Russula adusta (Russula adusta Fr., 1838) is a basidiomycete fungus belonging to the Russulaceae family.
From the systematic point of view it belongs to the Eukaryota Domain, Fungi Kingdom, Phylum Basidiomycota, Class Basidiomycetes, Russulales Order, Russulaceae Family and therefore to the Genus Russula and to the R. adusta Species.
The terms are synonymous: Agaricus adustus Pers. And Omphalia adusta (Pers.) Gray.
The term Russula is the diminutive of red rússa: red. The specific epithet adusta comes from ădūrĕre burn, toast: for the color of the carpophore.
Geographical Distribution and Habitat –
The Russula adusta is a symbiont fungus, which grows in small groups or gregarious under conifers and its typical habitat is in the forests of spruce; fruits in the period from spring to autumn. In Italy it is a very common mushroom in the northeast, especially in Trentino, while it is rarer in other regions where it nevertheless grows from sea level up to the Alpine arc.
It is recognized by the hat of variable size normally between 6 and 16 cm in diameter, hard, fleshy, first convex, then expanded, finally more or less depressed, with smooth, moist, brilliant cuticle, difficult to separate, first whitish, then red-brown or brown squid with patches of ivory cream to beige; the margin is first convoluted then acute, without grooves.
The lamellas are adnate, unequal, low, fragile, thick, spaced in the adult specimens, cream-white with ocher-pale reflections, with a dark thread.
The stem is 3,5-7,5 × 2–4 cm, coriaceous, short and massive, cylindrical, subclavate, anfractuous at the base, crossed by more or less evident ribs, pruinose at the apex, whitish and blotchy of pale pink to the touch, then slowly turns to brown gray.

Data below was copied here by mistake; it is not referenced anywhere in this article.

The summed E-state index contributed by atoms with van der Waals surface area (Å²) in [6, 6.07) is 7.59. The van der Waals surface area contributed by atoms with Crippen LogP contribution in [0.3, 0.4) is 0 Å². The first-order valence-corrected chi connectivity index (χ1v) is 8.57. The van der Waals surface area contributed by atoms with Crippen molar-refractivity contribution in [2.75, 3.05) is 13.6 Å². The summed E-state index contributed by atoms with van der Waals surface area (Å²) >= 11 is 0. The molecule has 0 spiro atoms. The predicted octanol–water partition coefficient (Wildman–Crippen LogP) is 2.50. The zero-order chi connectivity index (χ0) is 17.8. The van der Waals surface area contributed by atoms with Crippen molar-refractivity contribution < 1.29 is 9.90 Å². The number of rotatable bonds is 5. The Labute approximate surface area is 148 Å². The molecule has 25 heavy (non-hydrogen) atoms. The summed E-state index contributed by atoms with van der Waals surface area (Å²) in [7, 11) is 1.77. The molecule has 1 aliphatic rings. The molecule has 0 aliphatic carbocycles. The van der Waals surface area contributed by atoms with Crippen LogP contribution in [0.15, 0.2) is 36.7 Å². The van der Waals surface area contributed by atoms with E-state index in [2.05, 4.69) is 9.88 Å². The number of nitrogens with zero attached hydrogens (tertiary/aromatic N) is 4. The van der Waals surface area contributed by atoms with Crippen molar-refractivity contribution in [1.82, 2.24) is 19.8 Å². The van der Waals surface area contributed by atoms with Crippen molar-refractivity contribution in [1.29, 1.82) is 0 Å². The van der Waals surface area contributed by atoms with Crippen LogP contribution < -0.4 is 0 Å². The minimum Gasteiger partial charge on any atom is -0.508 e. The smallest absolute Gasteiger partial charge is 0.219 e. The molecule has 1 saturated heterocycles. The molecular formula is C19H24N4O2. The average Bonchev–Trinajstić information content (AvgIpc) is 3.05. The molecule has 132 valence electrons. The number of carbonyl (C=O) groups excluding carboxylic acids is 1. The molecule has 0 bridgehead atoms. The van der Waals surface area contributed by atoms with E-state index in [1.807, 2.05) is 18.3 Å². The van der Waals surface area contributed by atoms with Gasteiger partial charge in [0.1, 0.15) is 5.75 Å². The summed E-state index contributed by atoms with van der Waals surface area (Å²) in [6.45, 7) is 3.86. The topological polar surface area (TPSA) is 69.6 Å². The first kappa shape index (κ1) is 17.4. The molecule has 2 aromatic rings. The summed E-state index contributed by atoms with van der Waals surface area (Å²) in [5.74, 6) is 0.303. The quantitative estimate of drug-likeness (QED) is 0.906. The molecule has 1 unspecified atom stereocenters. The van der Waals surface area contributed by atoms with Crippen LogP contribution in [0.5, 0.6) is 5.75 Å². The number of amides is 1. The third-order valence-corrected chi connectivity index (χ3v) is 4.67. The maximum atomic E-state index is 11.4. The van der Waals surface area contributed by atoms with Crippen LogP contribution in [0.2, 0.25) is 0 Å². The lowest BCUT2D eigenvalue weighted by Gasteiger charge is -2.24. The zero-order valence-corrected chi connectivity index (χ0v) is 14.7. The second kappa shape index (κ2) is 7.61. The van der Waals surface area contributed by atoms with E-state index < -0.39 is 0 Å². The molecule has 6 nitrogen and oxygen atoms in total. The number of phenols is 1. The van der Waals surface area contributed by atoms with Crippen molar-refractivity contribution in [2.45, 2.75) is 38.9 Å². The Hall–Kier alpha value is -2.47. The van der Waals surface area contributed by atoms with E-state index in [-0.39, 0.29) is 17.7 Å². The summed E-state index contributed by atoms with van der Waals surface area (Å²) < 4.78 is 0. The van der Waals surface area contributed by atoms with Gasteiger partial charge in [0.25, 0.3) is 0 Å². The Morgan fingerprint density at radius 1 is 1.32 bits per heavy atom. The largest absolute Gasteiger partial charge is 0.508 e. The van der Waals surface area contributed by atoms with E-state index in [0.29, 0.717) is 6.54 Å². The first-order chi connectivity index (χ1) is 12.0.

The flesh is whitish, firm and compact, which when cut takes on shades of pink and then greyish, with the smell of old barrel and mild taste, imperceptibly acrid in the gills.
At the microscope we note ovoid spores, 7-9 × 6-8 µm, warty, with slightly anastomosed ridges, not more than 0.2–0.3 µm high, white in mass.
The cystidia are thick, cylindrical, capitulated.
Russula adusta is not a cultivated mushroom.
Uses and Traditions –
Russula adusta is one of the most widespread mushrooms in Trentino where it grows in coniferous forests and is easily recognized for its very typical barrel smell. It is one of the Russula annerenti, a group that is still made up of mushrooms without food interest. In other regions, as in Tuscany, it is more rare.
It is a mushroom of robust size, easy to determine due to the slow color change of the meat, which blackens in every part with age and the typical smell of barrel.
Possible confusion can be made with Russula densifolia, which has an opaque cuticle and Russula acrifolia, which has thick lamellas with an acrid taste. In any case it is a fungus that, even if edible, is not recommended for meat too tough.
Preparation Mode –
The Russula adusta, even if edible, does not lend itself to particular preparations or to conservation.
– Wikipedia, the free encyclopedia.– Cetto B., 2008. The mushrooms from life, Saturnia, Trento.– Pignatti S., 1982. Flora of Italy, Edagricole, Bologna.– Conti F., Abbate G., Alessandrini A., Blasi C. (ed.), 2005. An annotated checklist of the Italian vascular flora, Palombi Editore.
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